Rwanda spends money on sports despite criticism

First, it was a multi-million dollar sponsorship of English Premier League club Arsenal in 2018, followed a year later by a spectacular deal to back French giants Paris Saint-Germain.

Now, according to President Paul Kagame, Rwanda has a “prominent” third club in the pipeline that has spent a small fortune on sports investments that it says will improve the international image and diversify the tiny Central African country’s economy.

But the bust, which includes club sponsorship and responsibilities for hosting events ranging from the 2021 African Basketball League tournament to the 2025 Road Cycling World Championships, has sparked accusations of “sport laundering” or using sports to cover up the country’s dark history. with human rights.

Activists accuse Kagame of stifling political dissent and suppressing free speech during his more than 22 years in office.

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“These investments do not meet the immediate needs of the vast majority of Rwandans,” said opposition politician Victoire Ingabire, who has been a vocal critic of Kagame.

“I don’t believe his investment will pay off,” she told AFP, saying the sponsorship did little to help rural Rwandans.

“It’s money thrown away.”

The impoverished country, which has a per capita income of just $822 according to World Bank data for 2021, has spent millions of dollars expanding its sports infrastructure and building new buildings.

It is currently refurbishing the 25,000-capacity national stadium to add another 20,000 seats in an approximately $165 million project that is expected to be completed by next year.

A $16 million 18-hole golf course designed by South African golfer Gary Player opened in the capital city of Kigali in 2021.

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In 2017, Rwanda opened a $1.3 million cricket stadium on the outskirts of Kigali, and a year later built a $104 million 10,000-seat basketball arena.

– Rwanda “improves people’s lives” –

Government officials have defended the projects, arguing that they serve to bolster the country’s reputation as a safe venue for high-profile events.

Rwanda, whose turbulent history is indelibly marked by the 1994 genocide, last year hosted a meeting of Commonwealth heads of government attended by about 30 leaders, including King Charles III, then a prince.

And world football’s governing body FIFA will come to its 73rd congress this week to re-elect its leader, Gianni Infantino, who is running unopposed.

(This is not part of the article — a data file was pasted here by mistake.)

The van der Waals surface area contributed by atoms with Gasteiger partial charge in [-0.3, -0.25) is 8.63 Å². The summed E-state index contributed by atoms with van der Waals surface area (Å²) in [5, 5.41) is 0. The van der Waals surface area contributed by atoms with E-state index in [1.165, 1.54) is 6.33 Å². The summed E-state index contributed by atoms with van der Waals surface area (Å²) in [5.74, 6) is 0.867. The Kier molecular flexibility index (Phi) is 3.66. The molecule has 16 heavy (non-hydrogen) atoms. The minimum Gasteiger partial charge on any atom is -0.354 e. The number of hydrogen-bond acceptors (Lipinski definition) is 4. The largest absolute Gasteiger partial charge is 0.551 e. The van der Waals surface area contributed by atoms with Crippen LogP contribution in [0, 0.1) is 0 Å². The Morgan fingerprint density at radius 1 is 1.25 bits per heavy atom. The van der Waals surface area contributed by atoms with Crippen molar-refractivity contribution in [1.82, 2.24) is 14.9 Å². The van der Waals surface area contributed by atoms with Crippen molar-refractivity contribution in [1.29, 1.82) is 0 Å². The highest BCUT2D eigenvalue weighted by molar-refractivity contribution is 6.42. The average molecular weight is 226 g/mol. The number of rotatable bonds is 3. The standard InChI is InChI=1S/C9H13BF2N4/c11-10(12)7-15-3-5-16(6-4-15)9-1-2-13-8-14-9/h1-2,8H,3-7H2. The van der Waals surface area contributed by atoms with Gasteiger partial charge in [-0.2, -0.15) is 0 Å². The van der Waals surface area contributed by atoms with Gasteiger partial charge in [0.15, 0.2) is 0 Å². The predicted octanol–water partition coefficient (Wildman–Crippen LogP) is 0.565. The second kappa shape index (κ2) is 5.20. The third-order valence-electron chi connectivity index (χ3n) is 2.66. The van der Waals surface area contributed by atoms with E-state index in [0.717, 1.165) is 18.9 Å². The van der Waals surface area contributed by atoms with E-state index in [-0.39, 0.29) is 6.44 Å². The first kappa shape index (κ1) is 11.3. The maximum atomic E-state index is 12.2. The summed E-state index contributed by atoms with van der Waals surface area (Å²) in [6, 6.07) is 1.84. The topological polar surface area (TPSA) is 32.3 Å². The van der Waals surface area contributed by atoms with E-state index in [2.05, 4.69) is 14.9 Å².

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Authorities say such events bring in much-needed foreign exchange and provide an economic boost to the landlocked country that depends on tourism.

Pre-pandemic tourism revenue jumped 17 percent to $498 million in 2019, according to the Rwanda Development Board.

Board CEO Claire Akamanzi said over the weekend that sponsorship deals with Arsenal and PSG alone generated more than $160 million in media value. This in turn brought one million visitors to Rwanda, generating $445 million in tourism revenue, she added.

“These guests not only left Rwanda with positive memories; they also played a direct role in improving people’s lives,” she wrote in an article published on Saturday in an East African newspaper.

“One may disagree with Rwanda’s governance model, but a campaign to undermine investment in a developing country’s economy, which has a real impact on people’s lives, is counterproductive and cynical.”

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Jon Ruku Rwabioma, an MP from the ruling party, echoed her sentiment in an interview with AFP, saying critics of the deal were “ignorant” and that the government acted in the best interests of its people.

“We are not here to satisfy the critics based on their agenda. Where were all those critics when Rwanda was suffering?”

– Kagame “will not intimidate” –

For Kagame – a staunch Arsenal supporter – the deals “far exceeded what we invested,” he said this month, adding that the government was on the verge of sponsoring a third team.

The 65-year-old man became president in April 2000, although since 1994 he has been considered the de facto leader of a country of nearly 13 million people.

“I am someone who knows what we are investing; I know how much we get out, ”he said, without going into details.

A foreign diplomat, who spoke on condition of anonymity, told AFP he was skeptical of the claims.

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“I don’t know if it’s cost-effective … if it pays off in the long run, maybe then, but I don’t think so now,” he said, adding that he didn’t see the numbers to support the government’s version.

However, according to RDB’s Akamanzi, doubts raised by “experts who mostly know next to nothing about Rwanda and rely on hackneyed stereotypes” will do little to stop the initiatives.

“We will not be forced to give up a seat at the table,” she said.